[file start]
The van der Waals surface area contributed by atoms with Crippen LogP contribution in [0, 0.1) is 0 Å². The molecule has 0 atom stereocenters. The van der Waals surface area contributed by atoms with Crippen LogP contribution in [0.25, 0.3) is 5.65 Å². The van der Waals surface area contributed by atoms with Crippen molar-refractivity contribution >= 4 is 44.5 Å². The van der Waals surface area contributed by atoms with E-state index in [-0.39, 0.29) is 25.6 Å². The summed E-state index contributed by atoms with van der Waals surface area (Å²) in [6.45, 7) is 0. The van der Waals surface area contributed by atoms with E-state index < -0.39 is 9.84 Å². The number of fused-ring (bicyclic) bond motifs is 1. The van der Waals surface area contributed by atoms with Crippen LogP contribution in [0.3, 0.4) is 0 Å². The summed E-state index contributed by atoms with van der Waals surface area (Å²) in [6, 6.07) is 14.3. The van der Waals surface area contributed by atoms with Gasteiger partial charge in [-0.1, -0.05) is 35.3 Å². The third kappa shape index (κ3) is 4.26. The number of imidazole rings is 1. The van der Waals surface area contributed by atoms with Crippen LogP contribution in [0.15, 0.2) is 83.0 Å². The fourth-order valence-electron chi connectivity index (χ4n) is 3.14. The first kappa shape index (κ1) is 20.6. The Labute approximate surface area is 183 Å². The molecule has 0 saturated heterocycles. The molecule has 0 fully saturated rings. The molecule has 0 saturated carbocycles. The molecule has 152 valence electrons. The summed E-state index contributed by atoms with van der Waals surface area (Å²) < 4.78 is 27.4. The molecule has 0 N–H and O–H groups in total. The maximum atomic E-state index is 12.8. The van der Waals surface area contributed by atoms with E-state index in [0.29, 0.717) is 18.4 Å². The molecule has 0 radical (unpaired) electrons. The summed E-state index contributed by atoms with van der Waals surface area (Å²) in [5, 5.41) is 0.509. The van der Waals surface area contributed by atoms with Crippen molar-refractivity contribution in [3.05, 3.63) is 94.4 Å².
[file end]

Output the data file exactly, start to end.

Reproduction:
The van der Waals surface area contributed by atoms with Crippen LogP contribution in [0, 0.1) is 0 Å². The molecule has 0 atom stereocenters. The van der Waals surface area contributed by atoms with Crippen LogP contribution in [0.25, 0.3) is 5.65 Å². The van der Waals surface area contributed by atoms with Crippen molar-refractivity contribution >= 4 is 44.5 Å². The van der Waals surface area contributed by atoms with E-state index in [-0.39, 0.29) is 25.6 Å². The summed E-state index contributed by atoms with van der Waals surface area (Å²) in [6.45, 7) is 0. The van der Waals surface area contributed by atoms with E-state index < -0.39 is 9.84 Å². The number of fused-ring (bicyclic) bond motifs is 1. The van der Waals surface area contributed by atoms with Crippen LogP contribution in [0.3, 0.4) is 0 Å². The summed E-state index contributed by atoms with van der Waals surface area (Å²) in [6, 6.07) is 14.3. The van der Waals surface area contributed by atoms with Gasteiger partial charge in [-0.1, -0.05) is 35.3 Å². The third kappa shape index (κ3) is 4.26. The number of imidazole rings is 1. The van der Waals surface area contributed by atoms with Crippen LogP contribution in [0.15, 0.2) is 83.0 Å². The fourth-order valence-electron chi connectivity index (χ4n) is 3.14. The first kappa shape index (κ1) is 20.6. The Labute approximate surface area is 183 Å². The molecule has 0 saturated heterocycles. The molecule has 0 fully saturated rings. The molecule has 0 saturated carbocycles. The molecule has 152 valence electrons. The summed E-state index contributed by atoms with van der Waals surface area (Å²) < 4.78 is 27.4. The molecule has 0 N–H and O–H groups in total. The maximum atomic E-state index is 12.8. The van der Waals surface area contributed by atoms with E-state index in [0.29, 0.717) is 18.4 Å². The molecule has 0 radical (unpaired) electrons. The summed E-state index contributed by atoms with van der Waals surface area (Å²) in [5, 5.41) is 0.509. The van der Waals surface area contributed by atoms with Crippen molar-refractivity contribution in [3.05, 3.63) is 94.4 Å².